Cooking the food was a long precess also. Nothing existed that was already prepared.  People didn't have frozen food to prepare. Canned food, of course, did already exist.  But by and large people had to prepare everything that day, whatever meal was being considered.  And part of that was due to the fact that modern stoves were only coming in during this period.

Today we have gas and electric stoves everywhere. But up to at least 1920, most people had wood or coal burning stoves for cooking.  They didn't heat the same way.  Cooking with a wood stove is slow.  It takes hours to cook anything with a wood stove, and those who typically cooked with them didn't cook with the same variety, or methods, we do now.  Boiling, the fastest method of food preparation, was popular.  People boiled everything.  Where we'd now roast a roast in the oven, a cook of that era would just as frequently boil it.  People boiled vegetables into oblivion.  My mother, who had learned to cook from her mother, who had learned how to cook in this era, used the boiling into oblivion method of cooking. She hated potatoes for this reason (I love them) but she'd invariable boil them into unrecognizable starch lumps.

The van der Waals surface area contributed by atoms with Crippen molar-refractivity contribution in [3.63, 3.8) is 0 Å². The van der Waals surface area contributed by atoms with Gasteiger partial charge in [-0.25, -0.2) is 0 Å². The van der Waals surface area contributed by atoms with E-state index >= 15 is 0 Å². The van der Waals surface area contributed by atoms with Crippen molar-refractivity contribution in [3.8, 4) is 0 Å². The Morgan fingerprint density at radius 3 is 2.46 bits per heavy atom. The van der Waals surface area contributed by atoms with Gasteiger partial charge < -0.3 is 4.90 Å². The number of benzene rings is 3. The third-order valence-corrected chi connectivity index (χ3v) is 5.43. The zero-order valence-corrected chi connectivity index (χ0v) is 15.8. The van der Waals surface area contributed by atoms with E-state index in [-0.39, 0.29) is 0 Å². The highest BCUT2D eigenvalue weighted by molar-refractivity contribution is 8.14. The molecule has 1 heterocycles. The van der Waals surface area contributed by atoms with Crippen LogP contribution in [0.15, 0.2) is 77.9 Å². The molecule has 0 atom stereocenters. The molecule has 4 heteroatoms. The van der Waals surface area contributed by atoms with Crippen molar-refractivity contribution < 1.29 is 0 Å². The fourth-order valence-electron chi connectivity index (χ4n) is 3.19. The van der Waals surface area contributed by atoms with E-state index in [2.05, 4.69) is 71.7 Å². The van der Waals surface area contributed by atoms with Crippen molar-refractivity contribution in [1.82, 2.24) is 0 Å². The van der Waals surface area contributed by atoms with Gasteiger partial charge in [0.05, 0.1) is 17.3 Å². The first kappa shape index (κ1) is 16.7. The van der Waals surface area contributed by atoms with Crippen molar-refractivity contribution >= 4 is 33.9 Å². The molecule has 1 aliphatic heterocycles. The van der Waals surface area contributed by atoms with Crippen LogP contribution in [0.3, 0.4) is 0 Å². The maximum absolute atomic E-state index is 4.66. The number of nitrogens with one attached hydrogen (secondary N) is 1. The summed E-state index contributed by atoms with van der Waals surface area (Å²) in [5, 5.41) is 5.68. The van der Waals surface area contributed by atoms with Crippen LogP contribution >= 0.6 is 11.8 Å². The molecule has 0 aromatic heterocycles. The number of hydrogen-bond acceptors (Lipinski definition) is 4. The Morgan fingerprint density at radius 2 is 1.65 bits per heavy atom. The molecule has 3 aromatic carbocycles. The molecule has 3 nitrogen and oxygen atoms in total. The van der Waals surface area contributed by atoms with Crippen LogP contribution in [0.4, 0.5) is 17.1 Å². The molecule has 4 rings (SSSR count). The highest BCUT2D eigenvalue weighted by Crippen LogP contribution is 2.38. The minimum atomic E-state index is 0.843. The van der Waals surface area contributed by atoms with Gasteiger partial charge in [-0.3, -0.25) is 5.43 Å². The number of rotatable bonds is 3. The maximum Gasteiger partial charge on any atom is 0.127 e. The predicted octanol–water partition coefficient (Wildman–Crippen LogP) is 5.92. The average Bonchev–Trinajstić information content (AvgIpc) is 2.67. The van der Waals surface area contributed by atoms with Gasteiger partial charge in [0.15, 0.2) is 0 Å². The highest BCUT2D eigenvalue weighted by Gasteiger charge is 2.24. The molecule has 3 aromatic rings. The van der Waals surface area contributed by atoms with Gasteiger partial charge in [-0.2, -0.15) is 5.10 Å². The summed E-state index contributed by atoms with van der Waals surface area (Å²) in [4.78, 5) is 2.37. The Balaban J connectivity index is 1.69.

Wood burning stove in Denver.  Typical pre 1920 stove.  Heck, typical pre 1930 stove.  Heck, typical pre 1940 stove.

Turn of century advertisement for stove polish.  Cleaning a wood burning stove would be no treat.

Even something as mundane as toast required more effort than it does not.  Toasters are an electric appliance that most homes have now, but they actually replaced a simple device.

 World War Two era propaganda photograph, trying to depict an inattentive woman letting toast burn, and therefore wasting resources.  Note how complicated this electric toaster is.

You'll still occasionally see old fashioned toasters in sheep and cattle camps, and probably elsewhere. They just hold the bread so that the toast can be toasted over a burner.  Pretty simple, and not much of a labor saving device, right? Well, consider the totality of it.  To toast you had to watch the toast, rather than just slip the bread down into the toaster.

For that matter, everything was relatively labor intensive save for boiling and roasting, which is probably why things tended to be boiled or roasted.

 Man cooking in a cow camp for cowboys.  He's using two cast iron dutch ovens (I still use one routinely) to cook over a fire.  This photo first appeared on this blog in 2009 in a very early entry on cooking changes.